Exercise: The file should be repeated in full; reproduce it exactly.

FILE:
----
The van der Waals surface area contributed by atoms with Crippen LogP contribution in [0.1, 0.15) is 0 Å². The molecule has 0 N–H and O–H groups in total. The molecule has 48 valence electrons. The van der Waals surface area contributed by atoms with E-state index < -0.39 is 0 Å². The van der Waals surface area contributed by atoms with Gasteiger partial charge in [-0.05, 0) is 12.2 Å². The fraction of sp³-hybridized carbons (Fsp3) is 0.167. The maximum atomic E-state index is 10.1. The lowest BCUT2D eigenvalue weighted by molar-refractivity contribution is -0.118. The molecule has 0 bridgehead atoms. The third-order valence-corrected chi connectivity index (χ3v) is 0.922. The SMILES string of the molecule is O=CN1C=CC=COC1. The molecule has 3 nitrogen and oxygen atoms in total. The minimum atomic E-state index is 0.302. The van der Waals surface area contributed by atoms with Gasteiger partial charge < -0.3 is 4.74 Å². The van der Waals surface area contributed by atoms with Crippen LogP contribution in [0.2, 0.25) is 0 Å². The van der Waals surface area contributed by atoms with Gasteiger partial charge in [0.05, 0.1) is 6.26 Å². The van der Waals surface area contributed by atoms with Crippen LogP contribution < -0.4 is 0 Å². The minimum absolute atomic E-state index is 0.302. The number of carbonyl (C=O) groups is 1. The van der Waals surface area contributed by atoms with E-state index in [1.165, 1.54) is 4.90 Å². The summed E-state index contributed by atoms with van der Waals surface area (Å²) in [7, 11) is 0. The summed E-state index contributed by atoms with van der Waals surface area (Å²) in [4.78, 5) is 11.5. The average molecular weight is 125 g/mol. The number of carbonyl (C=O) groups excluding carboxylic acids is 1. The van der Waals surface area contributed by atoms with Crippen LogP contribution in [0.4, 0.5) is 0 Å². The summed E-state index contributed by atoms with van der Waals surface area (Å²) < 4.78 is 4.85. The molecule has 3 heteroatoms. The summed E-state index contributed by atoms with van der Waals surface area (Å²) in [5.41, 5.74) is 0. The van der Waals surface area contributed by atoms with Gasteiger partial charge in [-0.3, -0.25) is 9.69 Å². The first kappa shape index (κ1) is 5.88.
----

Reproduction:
The van der Waals surface area contributed by atoms with Crippen LogP contribution in [0.1, 0.15) is 0 Å². The molecule has 0 N–H and O–H groups in total. The molecule has 48 valence electrons. The van der Waals surface area contributed by atoms with E-state index < -0.39 is 0 Å². The van der Waals surface area contributed by atoms with Gasteiger partial charge in [-0.05, 0) is 12.2 Å². The fraction of sp³-hybridized carbons (Fsp3) is 0.167. The maximum atomic E-state index is 10.1. The lowest BCUT2D eigenvalue weighted by molar-refractivity contribution is -0.118. The molecule has 0 bridgehead atoms. The third-order valence-corrected chi connectivity index (χ3v) is 0.922. The SMILES string of the molecule is O=CN1C=CC=COC1. The molecule has 3 nitrogen and oxygen atoms in total. The minimum atomic E-state index is 0.302. The van der Waals surface area contributed by atoms with Gasteiger partial charge < -0.3 is 4.74 Å². The van der Waals surface area contributed by atoms with Crippen LogP contribution in [0.2, 0.25) is 0 Å². The van der Waals surface area contributed by atoms with Gasteiger partial charge in [0.05, 0.1) is 6.26 Å². The van der Waals surface area contributed by atoms with Crippen LogP contribution < -0.4 is 0 Å². The minimum absolute atomic E-state index is 0.302. The number of carbonyl (C=O) groups is 1. The van der Waals surface area contributed by atoms with E-state index in [1.165, 1.54) is 4.90 Å². The summed E-state index contributed by atoms with van der Waals surface area (Å²) in [7, 11) is 0. The summed E-state index contributed by atoms with van der Waals surface area (Å²) in [4.78, 5) is 11.5. The average molecular weight is 125 g/mol. The number of carbonyl (C=O) groups excluding carboxylic acids is 1. The van der Waals surface area contributed by atoms with Crippen LogP contribution in [0.4, 0.5) is 0 Å². The summed E-state index contributed by atoms with van der Waals surface area (Å²) < 4.78 is 4.85. The molecule has 3 heteroatoms. The summed E-state index contributed by atoms with van der Waals surface area (Å²) in [5.41, 5.74) is 0. The van der Waals surface area contributed by atoms with Gasteiger partial charge in [-0.3, -0.25) is 9.69 Å². The first kappa shape index (κ1) is 5.88.